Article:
Good Reading : December January 2015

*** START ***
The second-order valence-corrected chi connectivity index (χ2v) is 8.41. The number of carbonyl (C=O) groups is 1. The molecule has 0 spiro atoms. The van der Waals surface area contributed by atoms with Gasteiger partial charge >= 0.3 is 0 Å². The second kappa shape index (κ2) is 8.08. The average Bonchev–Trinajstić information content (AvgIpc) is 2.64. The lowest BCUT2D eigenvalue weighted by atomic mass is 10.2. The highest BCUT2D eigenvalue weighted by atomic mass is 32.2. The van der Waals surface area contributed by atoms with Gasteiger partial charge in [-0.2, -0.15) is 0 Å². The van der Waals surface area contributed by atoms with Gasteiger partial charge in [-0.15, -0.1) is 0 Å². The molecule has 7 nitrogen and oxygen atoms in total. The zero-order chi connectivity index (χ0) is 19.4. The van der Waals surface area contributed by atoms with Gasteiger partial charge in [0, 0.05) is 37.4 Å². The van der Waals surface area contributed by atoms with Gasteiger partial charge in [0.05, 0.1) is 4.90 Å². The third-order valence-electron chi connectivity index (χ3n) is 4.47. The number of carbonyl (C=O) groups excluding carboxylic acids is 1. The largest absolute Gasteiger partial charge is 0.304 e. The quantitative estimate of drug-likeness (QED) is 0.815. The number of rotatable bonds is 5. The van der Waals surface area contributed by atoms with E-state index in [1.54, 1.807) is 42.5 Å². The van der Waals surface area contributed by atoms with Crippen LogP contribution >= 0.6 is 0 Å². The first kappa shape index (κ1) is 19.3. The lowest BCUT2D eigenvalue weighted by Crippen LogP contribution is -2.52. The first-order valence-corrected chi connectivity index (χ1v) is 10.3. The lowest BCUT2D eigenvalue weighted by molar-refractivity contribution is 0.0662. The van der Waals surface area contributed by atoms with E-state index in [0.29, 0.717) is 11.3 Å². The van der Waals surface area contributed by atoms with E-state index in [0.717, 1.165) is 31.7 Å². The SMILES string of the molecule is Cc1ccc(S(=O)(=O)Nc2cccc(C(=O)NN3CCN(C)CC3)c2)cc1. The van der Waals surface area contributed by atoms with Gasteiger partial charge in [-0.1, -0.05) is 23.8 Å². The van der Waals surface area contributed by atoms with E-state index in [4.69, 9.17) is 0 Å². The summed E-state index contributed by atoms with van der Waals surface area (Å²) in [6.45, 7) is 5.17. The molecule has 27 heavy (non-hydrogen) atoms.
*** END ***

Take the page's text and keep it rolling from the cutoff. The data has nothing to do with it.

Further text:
THRILLER WOM word of mouth RATINGS ★ ★ ★★ ★★ ★★★ ★★★ ★★★★ ★★★★ ★★★★★ RG Eden Candice Fox Eden is the second book in a series. I haven’t read the first, but it is easy enough to pick up the backstory. Eden, the title character, is a cop and a serial killer who only kills people who deserve it (think Dexter without the morbid humour). Eden’s stepfather is a notor ious Sydney gangster known as Hades. Her partner, Frank, is a tough but self-destructive cop who views her with a combination of horror and admiration. Frank is recover ing from the murder of his girlfriend and is reluctantly drawn back into duty when Eden goes undercover to investigate the disappearances of three girls. Meanwhile Hades is being stalked by a shadowy figure and Frank reluctantly begins to investigate. This has the makings of a solid series. The characters are well defined and flawed, while the story is cleverly plotted with two distinct strands that draw these characters together. Eden is not particularly deep or even hugely original, but it is strong. It does what it does well and without fuss. The writing is good and the story moves at a brisk pace; it’s a definite page-turner. And it’s always a pleasure to discover a writer with the ability to evoke an unmistakeably Australian setting and tone, something which Fox does with apparent ease. ★★★ Random House $32.99 Reviewed by Tessa Chudy The Girl on the Train Paula Hawkins Rachel takes the 8.04am train each morning from her shared flat in the commuter belt to central London. Each evening she repeats the journey in reverse. It’s a slow trip, allowing her plenty of time to gaze idly out the window and imagine the lives of the inhabitants of the many row houses backing onto the railway line. One house in particular has caught her attention. Every day her train stops at a signal and, by ensuring that she always sits in the same seat in the same carriage, provides her with an uninterrupted view into the kitchen of a particular house, allowing her to become familiar with the habits and routines of the young couple that live there. So familiar has she become, that she has invented names for them and a backstory. She’s become very fond of them, imagining that they could become friends. When one day she witnesses something suspicious from the train – and later learns the young woman has gone missing – Rachel feels compelled to intervene. Using the classic trope of the unreliable narrator, Paula Hawkins has woven a taught psychological thriller, musing on twin themes of obsession and human frailty. Rachel’s marriage has broken up and now Tom, her ex-husband, is living with another woman and their new baby. Since her drinking has become more of a full-time commitment than a hobby, her London job has gone west too. She’s a walking disaster, her own worst enemy – that is, until someone much more dangerous appears in the shadows, lurking around the edges of her alcohol-induced blackouts. This is a very tense, fast read with some satisfyingly unexpected plot twists. If you’re looking for the Gone Girl of 2015, this could be it. ★★★★ Doubleday $32.99 Reviewed by Marian Barker plenty of time to gaze idly out the window suspicious from the train – and later learns the young woman has gone missing – Rachel feels compelled to intervene. unreliable narrator, Paula Hawkins has woven a taught psychological thriller, musing on twin themes of obsession and human frailty. Rachel’s marriage has Eden Candice Fox Ethe first, but it is easy enough to pick up the backstory. Eden, the title character, is a cop and a serial killer who only kills people who deserve it (think Dexter AUSTRALIAN AUTHOR GOODREADINGMAGAZINE.COM.AU GOOD READING DECEMBER 2014 / JANUARY 2015 44 Candice Fox grew up in Bankstown in Sydney’s western suburbs. She is the daughter of a prison parole officer.